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The Peerage has grown out of the structure established in the Dark Ages and used by the King to administer and defend his territory. When Duke William of Normandy conquered England in 1066, he entered the history books as perhaps one of our most famous Dukes. He introduced several titles that are now an established part of the peerage. A Duke ranks immediately below a Prince and with is almost always conferred upon Royalty. In 1488, Sir William de la Pole, Marquess of Suffolk, was created Duke of Suffolk and became the first person who was not a member of the Royal family to receive a dukedom. The last non-Royal Dukes were those of Westminster (1874) and Fife (1900).
Below a Duke is a Marquess. In Norman Britain the title was given to an Earl or Baron responsible for guarding the "marches" (or border lands) of Wales and Scotland.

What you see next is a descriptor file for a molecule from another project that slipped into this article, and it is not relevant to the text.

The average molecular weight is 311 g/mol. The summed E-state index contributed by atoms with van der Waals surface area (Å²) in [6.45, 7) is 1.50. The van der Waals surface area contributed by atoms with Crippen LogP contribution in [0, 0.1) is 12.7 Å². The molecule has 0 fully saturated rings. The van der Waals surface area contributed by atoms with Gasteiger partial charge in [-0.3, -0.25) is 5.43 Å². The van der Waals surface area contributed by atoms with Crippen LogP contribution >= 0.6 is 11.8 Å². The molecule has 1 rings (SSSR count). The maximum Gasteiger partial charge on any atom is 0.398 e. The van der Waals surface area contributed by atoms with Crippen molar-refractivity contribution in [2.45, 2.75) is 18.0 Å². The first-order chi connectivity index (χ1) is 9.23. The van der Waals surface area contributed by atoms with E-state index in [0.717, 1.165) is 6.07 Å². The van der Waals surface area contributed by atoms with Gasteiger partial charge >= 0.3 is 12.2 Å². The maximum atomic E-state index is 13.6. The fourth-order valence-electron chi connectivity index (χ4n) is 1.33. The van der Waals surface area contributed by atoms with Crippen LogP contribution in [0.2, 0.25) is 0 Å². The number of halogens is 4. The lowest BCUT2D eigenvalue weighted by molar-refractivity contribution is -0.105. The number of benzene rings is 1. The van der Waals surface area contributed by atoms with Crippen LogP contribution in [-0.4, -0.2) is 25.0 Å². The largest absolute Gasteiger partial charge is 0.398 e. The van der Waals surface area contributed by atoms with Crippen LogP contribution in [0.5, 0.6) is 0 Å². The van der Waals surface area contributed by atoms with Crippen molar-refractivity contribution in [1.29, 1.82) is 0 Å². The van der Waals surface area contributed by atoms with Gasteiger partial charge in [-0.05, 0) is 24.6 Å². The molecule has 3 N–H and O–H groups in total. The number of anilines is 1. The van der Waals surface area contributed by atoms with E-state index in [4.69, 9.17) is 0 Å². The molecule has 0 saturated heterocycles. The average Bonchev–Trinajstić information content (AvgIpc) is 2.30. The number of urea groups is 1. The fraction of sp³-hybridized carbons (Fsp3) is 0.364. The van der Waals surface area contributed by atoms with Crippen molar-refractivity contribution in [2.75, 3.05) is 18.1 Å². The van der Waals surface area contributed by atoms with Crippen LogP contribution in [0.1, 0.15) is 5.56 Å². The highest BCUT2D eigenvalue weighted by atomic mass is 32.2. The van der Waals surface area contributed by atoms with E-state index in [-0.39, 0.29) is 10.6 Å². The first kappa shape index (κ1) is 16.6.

The title Earl was well established in Saxon England as the highest rank of nobility and given to the king's representative in charge of an earldom or shire. It became a hereditary title under the Normans for those governing a county. The Earl's deputy was called a Viscount. Barons, or Lords, were strictly a Norman import and held land directly from the King in exchange for military service.
Since the introduction of the Life Peerage Act in 1958 very few hereditary peers have been created: Viscount Whitelaw and Viscount Tonypandy in 1983 and Macmillan, Earl of Stockton in 1984.